January 1, 2012
“One way to prepare for lapses is to recognize them,” says Stevens, director of distance education for the Aerobic and Fitness Association of America in Sherman Oaks, Calif. “Accept that they are a very strong possibility but not the end of ones program. Create a list of things that may cause a slip or relapse, such as an upcoming vacation, hectic holiday schedule, change in job, relationship or living space. Once you write those things down you can evaluate them in terms of how they will effect your existing or desired workout routine.”
Stevens and exercise physiologist Jason Karp weighed in on how to avoid other common weight loss lapses.
How Do You Keep A Week Away From The Gym From Becoming A Month?
“A lot of that is just like any other habit. You have to ingraine it. You have to be consistent with it,” Karp says. “First and foremost, they have to have that desire. It has to be something that becomes completely important to them. The person has to really, really want to lose weight.”
“It helps to have a workout partner,” Stevens says. “Typically one will help keep the other motivated. It is unusual for both to not want to workout. And by having to be accountable to someone else, you are much more likely to show up. Another option would be to hire a trainer. Once you know it costs you extra, you tend to show up.”
How Do You Prepare For and Recover From Vacations?
“If you are going on a vacation in a few weeks, you could call and find out in advance whether there is a gym in your hotel or where a local workout option might be,” Stevens says. “You could also prepare to lessen the guilt of an exercise-free vacation by adding in a workout or two extra the weeks before you go. Or you can make a conscious effort to include more outdoor sightseeing activities like hikes or bike rides. By thinking it out before it happens, you are in control of the lapse and ready for it.”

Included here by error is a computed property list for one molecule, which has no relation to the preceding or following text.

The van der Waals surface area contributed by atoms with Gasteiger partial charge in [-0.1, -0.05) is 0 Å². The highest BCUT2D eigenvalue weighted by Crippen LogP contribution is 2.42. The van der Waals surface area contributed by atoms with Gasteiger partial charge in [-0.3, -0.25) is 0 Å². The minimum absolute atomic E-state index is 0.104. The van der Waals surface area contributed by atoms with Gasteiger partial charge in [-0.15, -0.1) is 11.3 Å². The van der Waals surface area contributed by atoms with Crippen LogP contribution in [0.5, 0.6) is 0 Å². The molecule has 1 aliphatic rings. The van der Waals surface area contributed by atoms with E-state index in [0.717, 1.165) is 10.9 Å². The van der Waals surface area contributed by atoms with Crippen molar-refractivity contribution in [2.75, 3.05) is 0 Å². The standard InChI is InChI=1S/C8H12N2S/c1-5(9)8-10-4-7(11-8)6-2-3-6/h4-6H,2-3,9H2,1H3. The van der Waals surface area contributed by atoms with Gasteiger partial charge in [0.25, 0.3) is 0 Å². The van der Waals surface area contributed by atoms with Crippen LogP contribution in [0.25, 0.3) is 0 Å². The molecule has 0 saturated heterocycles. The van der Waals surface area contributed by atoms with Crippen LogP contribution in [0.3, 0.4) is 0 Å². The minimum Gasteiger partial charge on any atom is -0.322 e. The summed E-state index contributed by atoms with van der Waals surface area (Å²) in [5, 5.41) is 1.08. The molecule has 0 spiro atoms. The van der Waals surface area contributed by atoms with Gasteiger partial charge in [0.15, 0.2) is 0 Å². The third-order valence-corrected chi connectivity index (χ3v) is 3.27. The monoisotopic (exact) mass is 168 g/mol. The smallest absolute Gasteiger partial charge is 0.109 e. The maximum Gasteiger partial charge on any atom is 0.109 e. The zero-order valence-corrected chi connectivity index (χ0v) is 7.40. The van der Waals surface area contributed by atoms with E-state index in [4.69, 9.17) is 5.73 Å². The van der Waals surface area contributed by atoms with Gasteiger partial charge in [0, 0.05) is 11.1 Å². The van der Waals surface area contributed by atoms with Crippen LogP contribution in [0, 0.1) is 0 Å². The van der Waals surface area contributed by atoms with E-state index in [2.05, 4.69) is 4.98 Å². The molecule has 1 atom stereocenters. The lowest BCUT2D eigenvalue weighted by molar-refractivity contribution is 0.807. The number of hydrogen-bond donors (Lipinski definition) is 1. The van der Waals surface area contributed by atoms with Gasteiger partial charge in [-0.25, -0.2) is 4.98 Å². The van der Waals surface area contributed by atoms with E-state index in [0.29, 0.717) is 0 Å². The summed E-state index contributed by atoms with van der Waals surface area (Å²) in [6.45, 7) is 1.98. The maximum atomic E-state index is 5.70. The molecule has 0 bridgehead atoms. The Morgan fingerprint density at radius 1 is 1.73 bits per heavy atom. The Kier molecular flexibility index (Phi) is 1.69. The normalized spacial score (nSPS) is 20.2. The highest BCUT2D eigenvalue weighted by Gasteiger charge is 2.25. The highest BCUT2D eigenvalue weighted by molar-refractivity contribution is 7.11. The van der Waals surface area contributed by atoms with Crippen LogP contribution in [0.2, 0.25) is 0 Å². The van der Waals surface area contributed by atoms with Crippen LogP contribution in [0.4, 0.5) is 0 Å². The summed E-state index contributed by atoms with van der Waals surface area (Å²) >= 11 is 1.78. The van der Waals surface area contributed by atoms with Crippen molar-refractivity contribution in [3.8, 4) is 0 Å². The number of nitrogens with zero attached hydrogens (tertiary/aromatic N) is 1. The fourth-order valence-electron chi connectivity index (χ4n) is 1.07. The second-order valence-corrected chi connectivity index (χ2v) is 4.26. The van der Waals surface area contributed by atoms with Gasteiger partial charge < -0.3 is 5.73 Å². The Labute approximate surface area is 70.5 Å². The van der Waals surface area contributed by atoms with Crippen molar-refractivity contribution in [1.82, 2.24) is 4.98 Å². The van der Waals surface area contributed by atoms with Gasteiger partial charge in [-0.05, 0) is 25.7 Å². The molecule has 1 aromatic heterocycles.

Will Going Too Healthy Too Soon Lead To Burnout?
“A lot of people think that they have to do so much exercise and initially it’s too much. They get overwhelmed,” Karp says. “It’s harder when someone says, ‘I have to exercise an hour a day and completely change my diet.’ It’s easier if they start with two days a week of exercise and just change one area of their diet. Then they can start taking on more physically and psychologically.”
“Here is where it really helps to hire someone to help plan your program,” Stevens says. “That might mean a registered dietitian or certified personal trainer. It will be well worth it in the long run.”